In Monday’s article, we discussed the various ways home automation can make life easier. Today we’ll look at the primary commercial methods of automating the home—a true and grand lifehack, in that it hacks the primary habitat in your life!
At the end of the day, there are two main methods of home automation. The most popular is probably most popular because it is most affordable, and that’s plug-in automation provided by companies such as X10 (warning: annoying flashing lights if you follow the link) and Insteon. You plug these devices directly into the wall, and they form a network and communicate through the home’s power lines, and/or by radio.
The other solutions are hardwired. You need to build these into your house, whether that involves planning a new house from the ground up to integrate home automation, or doing some extreme retrofitting of your existing house. They provide a more seamless experience, of course—hard to call something seamless when modules sticking out of power outlets dot the landscape. Two companies that provide this sort of system are Crestron and Vantage.
Plug-in solutions such as the X10 or Insteon are cheap. They’re not just cheaper to purchase, but cheaper to install, since you just whack them into a power outlet (much of the time, at least). They’re also easier to move around—if you’re renting a house, it should be no problem to take your modules with you.
Unfortunately, you get what you pay for. Plug-in modules have a reputation for being unreliable and doing strange things. You don’t want to wake up in the middle of the night to find all the lights around the house flashing on and off! Of course, many enjoy these products or they wouldn’t be so popular in the world of home automation, so it’s hard to say whether the problem is the product or the person using, and installing, the product.
I’m willing to bet that the reliability of such a system is dependent on the knowledge, skill and care of its owner and operator, if not just for the fact that if these systems were so unreliable that they barely ever worked, they wouldn’t be the most popularly selling systems with dedicated fanbases.
That said, it makes sense that these systems would be less reliable no matter what. Instead of crafting a permanent, carefully planned system in between the walls of your house, you’re running things from power outlets. Simply knocking something as you walk by could put the system out.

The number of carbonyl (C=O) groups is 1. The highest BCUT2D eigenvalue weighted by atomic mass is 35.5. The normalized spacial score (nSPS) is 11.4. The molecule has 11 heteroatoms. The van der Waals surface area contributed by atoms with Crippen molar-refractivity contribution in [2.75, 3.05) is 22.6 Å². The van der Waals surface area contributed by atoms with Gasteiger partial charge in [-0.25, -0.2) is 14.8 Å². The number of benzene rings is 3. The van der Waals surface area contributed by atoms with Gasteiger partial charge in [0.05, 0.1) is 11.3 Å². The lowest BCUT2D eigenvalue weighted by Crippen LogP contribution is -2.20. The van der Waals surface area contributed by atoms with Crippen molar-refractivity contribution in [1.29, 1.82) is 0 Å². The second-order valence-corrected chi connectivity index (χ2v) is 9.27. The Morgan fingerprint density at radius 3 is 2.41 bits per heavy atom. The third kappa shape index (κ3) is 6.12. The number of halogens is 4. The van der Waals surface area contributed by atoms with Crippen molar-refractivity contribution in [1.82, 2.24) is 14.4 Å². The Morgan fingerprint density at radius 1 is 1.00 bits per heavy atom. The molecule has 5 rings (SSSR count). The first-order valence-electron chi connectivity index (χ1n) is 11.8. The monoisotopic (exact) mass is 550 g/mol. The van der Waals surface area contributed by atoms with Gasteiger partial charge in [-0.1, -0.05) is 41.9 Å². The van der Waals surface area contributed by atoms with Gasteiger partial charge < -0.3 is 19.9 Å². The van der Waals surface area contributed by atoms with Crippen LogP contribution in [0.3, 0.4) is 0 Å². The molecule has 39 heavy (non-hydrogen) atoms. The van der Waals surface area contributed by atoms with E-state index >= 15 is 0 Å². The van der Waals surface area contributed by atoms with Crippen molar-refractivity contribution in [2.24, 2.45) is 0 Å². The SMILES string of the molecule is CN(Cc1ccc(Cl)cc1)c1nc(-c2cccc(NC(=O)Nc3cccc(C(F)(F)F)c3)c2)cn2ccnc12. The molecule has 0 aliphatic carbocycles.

Wired solutions are reliable by design. I’m not saying there are never problems with them. They run on electricity and they’re made by humans, so you can expect problems. But by design, they’re sturdy. They’re protected by your walls. They’re well-planned, carefully-installed, and properly-programmed systems that don’t change and aren’t modular. While the lack of modularity can be a nuisance for those perpetual experimenters who don’t have the ability to set it and forget it, it provides reliability.
The downside, of course, is that such systems are expensive. Far more expensive than other systems. And in the case of X10 and Insteon, the changes you need to make to your home’s wiring are minor and depend on what you need to do; even if you rent, the cost is minimal (so long as you get your landlord’s go ahead). When it comes to complicated, built-in wired systems, you need to have your own home. I’m sure the landlord wouldn’t mind if you added that sort of value to the house, but I’m also sure we all agree that’s a stupid way to spend your money unless you’re really fond of the person who takes your rent money.
“Ah, here comes the conclusion,” you say. “I know what he’s going to tell us — that there is no one right decision and that it depends on personal factors.”
Yeah, I know I say that a lot in my articles, but this time I have to say there’s a clear winner. If you have your own home, don’t waste your money on a plug-in system. The extra to wire up permanently will be well worth it.
That said, the decision is dependent on a variety of factors. Money, whether your home is rental or owned, whether you have the electrical skills. Add the factors up and see which is best for you, but I think if it can be helped anyone interested in good, reliable home automation should be prepared to do it properly. There’s no half-assery around these parts of town.
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